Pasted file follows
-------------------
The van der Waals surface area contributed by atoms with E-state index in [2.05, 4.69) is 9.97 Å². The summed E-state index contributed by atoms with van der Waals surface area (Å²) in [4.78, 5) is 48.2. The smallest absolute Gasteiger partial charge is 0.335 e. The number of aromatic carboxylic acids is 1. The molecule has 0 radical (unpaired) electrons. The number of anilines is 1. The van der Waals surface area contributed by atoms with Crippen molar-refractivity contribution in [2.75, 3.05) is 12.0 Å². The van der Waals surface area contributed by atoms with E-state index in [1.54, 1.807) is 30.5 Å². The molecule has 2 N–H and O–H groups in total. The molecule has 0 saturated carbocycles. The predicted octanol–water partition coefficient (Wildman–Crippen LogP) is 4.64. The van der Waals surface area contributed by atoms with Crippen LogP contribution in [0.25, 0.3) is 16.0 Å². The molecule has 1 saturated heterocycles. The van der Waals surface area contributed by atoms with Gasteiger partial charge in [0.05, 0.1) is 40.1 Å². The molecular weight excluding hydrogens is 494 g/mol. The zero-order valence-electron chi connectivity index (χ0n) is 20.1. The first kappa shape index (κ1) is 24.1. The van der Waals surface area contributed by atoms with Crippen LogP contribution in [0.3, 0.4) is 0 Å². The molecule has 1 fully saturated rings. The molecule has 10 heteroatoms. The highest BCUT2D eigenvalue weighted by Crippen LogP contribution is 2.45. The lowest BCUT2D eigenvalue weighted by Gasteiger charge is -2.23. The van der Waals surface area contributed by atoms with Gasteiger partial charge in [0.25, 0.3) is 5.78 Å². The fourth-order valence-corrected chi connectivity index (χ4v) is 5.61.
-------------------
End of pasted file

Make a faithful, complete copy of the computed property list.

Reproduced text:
The van der Waals surface area contributed by atoms with E-state index in [2.05, 4.69) is 9.97 Å². The summed E-state index contributed by atoms with van der Waals surface area (Å²) in [4.78, 5) is 48.2. The smallest absolute Gasteiger partial charge is 0.335 e. The number of aromatic carboxylic acids is 1. The molecule has 0 radical (unpaired) electrons. The number of anilines is 1. The van der Waals surface area contributed by atoms with Crippen molar-refractivity contribution in [2.75, 3.05) is 12.0 Å². The van der Waals surface area contributed by atoms with E-state index in [1.54, 1.807) is 30.5 Å². The molecule has 2 N–H and O–H groups in total. The molecule has 0 saturated carbocycles. The predicted octanol–water partition coefficient (Wildman–Crippen LogP) is 4.64. The van der Waals surface area contributed by atoms with Crippen LogP contribution in [0.25, 0.3) is 16.0 Å². The molecule has 1 saturated heterocycles. The van der Waals surface area contributed by atoms with Gasteiger partial charge in [0.05, 0.1) is 40.1 Å². The molecular weight excluding hydrogens is 494 g/mol. The zero-order valence-electron chi connectivity index (χ0n) is 20.1. The first kappa shape index (κ1) is 24.1. The van der Waals surface area contributed by atoms with Crippen LogP contribution in [0.3, 0.4) is 0 Å². The molecule has 1 fully saturated rings. The molecule has 10 heteroatoms. The highest BCUT2D eigenvalue weighted by Crippen LogP contribution is 2.45. The lowest BCUT2D eigenvalue weighted by Gasteiger charge is -2.23. The van der Waals surface area contributed by atoms with Gasteiger partial charge in [0.25, 0.3) is 5.78 Å². The fourth-order valence-corrected chi connectivity index (χ4v) is 5.61.